Kubrick pans slowly from the violinists to Lady Lyndon playing the harpsichord, to her chaplain, Reverend Runt, playing the flute, to a seated assembly of listening aristocrats, the inert a brilliant men and women of Barry's recent acquaintance. Barry and his mother sit tin the front row, across the aisle from Lord Wendover. Through the door at the back of the room comes Bullingdon in his stocking feet, leading little Bryan, who clumps along in his half brother's oversized shoes. Bullingdon leads Bryan to the front of the room; the music stops. Bullingdon bows ironically to his mother, then presents Bryan as his successor )"Don't you think he fits my shoes very well?"), and delivers a vicious, carefully-wrought diatribe on the "horrible society" of his stepfather, and announces his intention to leave forever. Taking Bryan by the hand, Lady Lyndon rushes out in tears, leaving Barry without his family, seated before a solitary performer such as he had been himself, when, a lonely and jealous intruder, he had antagonized Captain Quin. With terrifying suddenness he leaps from his chair and attacks Lord Bullingdon from behind.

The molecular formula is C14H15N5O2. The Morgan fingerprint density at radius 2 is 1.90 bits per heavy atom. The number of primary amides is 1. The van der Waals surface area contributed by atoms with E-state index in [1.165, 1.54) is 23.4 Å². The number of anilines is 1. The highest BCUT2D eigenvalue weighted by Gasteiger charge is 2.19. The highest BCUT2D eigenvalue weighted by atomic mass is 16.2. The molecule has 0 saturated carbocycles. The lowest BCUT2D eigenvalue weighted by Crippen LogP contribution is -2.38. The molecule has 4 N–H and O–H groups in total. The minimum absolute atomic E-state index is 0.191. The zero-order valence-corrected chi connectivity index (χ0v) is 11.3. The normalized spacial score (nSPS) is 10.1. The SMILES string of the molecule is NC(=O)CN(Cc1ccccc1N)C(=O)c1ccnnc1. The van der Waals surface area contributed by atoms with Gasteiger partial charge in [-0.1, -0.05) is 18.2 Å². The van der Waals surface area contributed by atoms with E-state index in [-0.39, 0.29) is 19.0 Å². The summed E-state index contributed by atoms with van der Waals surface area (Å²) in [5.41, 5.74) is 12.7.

Incapable of preserving a disguise, Barry reverts to the position of passionate outcast in pummeling this image of all that is most destructive in himself. (7) It is a disastrous breach of decorum. His outburst spoils the careful construction of the seated audience, abusing the refinement of the musicale with the brutal pugilism of the army: the blows, like those inflicted on Toole, are loud and ugly; like the boxing match, this assault is shot with hand-held camera. But this show of fisticuffs wins no applause. Nowhere is the resemblance between ourselves and the viewers within the film more explicitly confirmed; we are presented with mirror images of appalled spectators. Kubrick challenges us with this identification. The attack is harrowing, not only out of place but terribly unfair, for Barry attacks from behind, without warning, the young man whose unhappiness he has punished for years. At the same time, however, the aristocrats' response is inadequate. They are dismayed by physical violence in the guarded world, not minding subtler, more insidious transgressions; they fail to attempt any understanding of the disturbing act. They see the beating as nothing more that a gross unpleasantness, offensive to their sense of order. There is no substance to their outrage: a number of men rush to Bullingdon's assistance, but they seem weightless, hanging in a gaudy mass from the attacker's neck.